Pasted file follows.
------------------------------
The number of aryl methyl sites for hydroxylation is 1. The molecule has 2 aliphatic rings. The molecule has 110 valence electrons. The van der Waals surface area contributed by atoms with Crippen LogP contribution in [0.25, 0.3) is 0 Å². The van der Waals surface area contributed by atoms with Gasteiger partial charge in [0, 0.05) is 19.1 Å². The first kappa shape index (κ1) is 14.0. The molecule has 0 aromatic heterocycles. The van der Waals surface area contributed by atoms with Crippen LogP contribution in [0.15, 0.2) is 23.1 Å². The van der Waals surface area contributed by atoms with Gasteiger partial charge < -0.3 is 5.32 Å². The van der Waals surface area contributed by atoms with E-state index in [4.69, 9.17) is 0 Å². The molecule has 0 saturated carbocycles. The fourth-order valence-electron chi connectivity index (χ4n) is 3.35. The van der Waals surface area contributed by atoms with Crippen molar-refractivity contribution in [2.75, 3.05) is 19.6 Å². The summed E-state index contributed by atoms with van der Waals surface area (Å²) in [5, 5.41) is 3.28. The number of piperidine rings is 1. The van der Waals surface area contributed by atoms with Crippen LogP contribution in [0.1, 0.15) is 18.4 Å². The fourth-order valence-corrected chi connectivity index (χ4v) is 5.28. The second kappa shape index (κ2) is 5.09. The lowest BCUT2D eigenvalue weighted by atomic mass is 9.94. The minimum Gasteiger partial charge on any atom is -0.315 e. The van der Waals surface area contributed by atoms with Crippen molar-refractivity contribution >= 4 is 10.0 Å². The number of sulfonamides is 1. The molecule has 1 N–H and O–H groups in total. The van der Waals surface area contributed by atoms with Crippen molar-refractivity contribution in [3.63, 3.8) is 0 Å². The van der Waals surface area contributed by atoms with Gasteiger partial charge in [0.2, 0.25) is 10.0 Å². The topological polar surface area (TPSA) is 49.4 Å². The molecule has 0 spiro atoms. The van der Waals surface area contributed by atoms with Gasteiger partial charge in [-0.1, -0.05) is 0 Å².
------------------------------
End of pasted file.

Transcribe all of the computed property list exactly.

The number of aryl methyl sites for hydroxylation is 1. The molecule has 2 aliphatic rings. The molecule has 110 valence electrons. The van der Waals surface area contributed by atoms with Crippen LogP contribution in [0.25, 0.3) is 0 Å². The van der Waals surface area contributed by atoms with Gasteiger partial charge in [0, 0.05) is 19.1 Å². The first kappa shape index (κ1) is 14.0. The molecule has 0 aromatic heterocycles. The van der Waals surface area contributed by atoms with Crippen LogP contribution in [0.15, 0.2) is 23.1 Å². The van der Waals surface area contributed by atoms with Gasteiger partial charge < -0.3 is 5.32 Å². The van der Waals surface area contributed by atoms with E-state index in [4.69, 9.17) is 0 Å². The molecule has 0 saturated carbocycles. The fourth-order valence-electron chi connectivity index (χ4n) is 3.35. The van der Waals surface area contributed by atoms with Crippen molar-refractivity contribution in [2.75, 3.05) is 19.6 Å². The summed E-state index contributed by atoms with van der Waals surface area (Å²) in [5, 5.41) is 3.28. The number of piperidine rings is 1. The van der Waals surface area contributed by atoms with Crippen LogP contribution in [0.1, 0.15) is 18.4 Å². The fourth-order valence-corrected chi connectivity index (χ4v) is 5.28. The second kappa shape index (κ2) is 5.09. The lowest BCUT2D eigenvalue weighted by atomic mass is 9.94. The minimum Gasteiger partial charge on any atom is -0.315 e. The van der Waals surface area contributed by atoms with Crippen molar-refractivity contribution >= 4 is 10.0 Å². The number of sulfonamides is 1. The molecule has 1 N–H and O–H groups in total. The van der Waals surface area contributed by atoms with Crippen molar-refractivity contribution in [3.63, 3.8) is 0 Å². The van der Waals surface area contributed by atoms with Gasteiger partial charge in [0.2, 0.25) is 10.0 Å². The topological polar surface area (TPSA) is 49.4 Å². The molecule has 0 spiro atoms. The van der Waals surface area contributed by atoms with Gasteiger partial charge in [-0.1, -0.05) is 0 Å².